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Sprint Shuts Down WiMax Network Except for 2 Nonprofits


Earlier this year, Sprint announced its decision of shutting down its WiMax network so it could focus on implementing faster 4G LTE network to its consumers. A day before its scheduled shut down, however, a court order made Sprint temporary halt on this decision as it was still under a lawsuit filed by a couple of nonprofits, Mobile Beacon and Mobile Citizen. On Thursday, Sprint was given 90 days to keep the network up until such time that the conflict may be resolved.

Despite this court ruling however, Sprint has went ahead with its schedule of shutting down the network on Friday. But in order to comply with the court order mandated by a judge in Massachusetts, they have skipped shutting down the network in the affected markets. This gives the two nonprofit groups access to the network during the temporary halt order. Keeping the network active in these markets is not an easy job for Sprint, unfortunately. By doing so, Sprint will be acquiring costs as much as $225 million.

Among the cities that are included in the court ruling are New York City, Los Angeles, San Francisco, Philadelphia, Miami, Las Vegas, Atlanta, Dallas, Chicago, Salt Lake City, Washington, D.C., Denver, Boston, Minneapolis-Saint Paul, Indianapolis, Honolulu, Trenton, N.J., Syracuse, N.Y., Harrisburg, Pa, Corpus Christi, TX, New Haven, CT, and Anchorage, AL.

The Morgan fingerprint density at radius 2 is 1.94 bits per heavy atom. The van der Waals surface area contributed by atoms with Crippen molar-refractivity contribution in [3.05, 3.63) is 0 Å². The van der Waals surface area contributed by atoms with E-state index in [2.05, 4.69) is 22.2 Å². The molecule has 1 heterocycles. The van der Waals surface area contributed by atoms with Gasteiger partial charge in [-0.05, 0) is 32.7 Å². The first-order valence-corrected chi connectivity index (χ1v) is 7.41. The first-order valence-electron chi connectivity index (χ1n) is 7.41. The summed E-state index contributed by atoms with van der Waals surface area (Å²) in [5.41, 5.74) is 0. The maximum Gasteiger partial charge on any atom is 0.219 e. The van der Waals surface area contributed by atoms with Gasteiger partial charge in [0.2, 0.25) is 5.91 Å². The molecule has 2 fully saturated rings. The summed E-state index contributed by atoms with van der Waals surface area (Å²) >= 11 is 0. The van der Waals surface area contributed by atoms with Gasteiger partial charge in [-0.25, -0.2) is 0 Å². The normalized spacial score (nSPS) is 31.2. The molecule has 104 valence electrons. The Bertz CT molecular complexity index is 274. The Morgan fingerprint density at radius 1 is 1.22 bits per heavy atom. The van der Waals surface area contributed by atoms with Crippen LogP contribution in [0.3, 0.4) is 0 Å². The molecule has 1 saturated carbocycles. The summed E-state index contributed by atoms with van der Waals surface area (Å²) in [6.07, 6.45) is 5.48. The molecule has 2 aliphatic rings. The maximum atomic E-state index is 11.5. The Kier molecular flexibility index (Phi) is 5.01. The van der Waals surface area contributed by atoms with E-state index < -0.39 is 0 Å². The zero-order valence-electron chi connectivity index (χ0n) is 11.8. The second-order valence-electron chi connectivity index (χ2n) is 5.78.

The two nonprofit groups sued Sprint last month after announcing its decision to shut down WiMax network. They sought help from court for an emergency injunction, noting that their contracts have been violated by Sprint as they were pushed to accept LTE service. If they conceded, their customers' speeds would be inhibited once they have surpassed the 6GB data usage cap. To date, the two groups serve a total of 1,820 nonprofits, 429 schools, and 61 libraries. Most of its users come from low-income individuals who rely on the WiMax network to gain access to the internet.

For its part, Sprint has decided to shut down the WiMax network as a way of cost cutting and to improve their network. Although they will keep these networks open for the two nonprofit groups, the company hopes that they will cooperate in resolving the contract dispute during the period. With the court ruling, both parties agree that this period is a time to transition to the 4G LTE network. They all just need to find a way to cooperate and work with each other throughout this period.

As for the other Prepaid MVNO customers under Sprint, they have reported losing service. This shows to prove that Sprint has really shut down the network except for the two groups that have filed the lawsuit.

Source: Fierce Wireless

9 comments:

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  1. As a customer of a Sprint-network MVNO in a market affected by the court order, I find it disappointing that an old network is being held together on life support for a few customers versus Sprint trying to make things better for all their customers.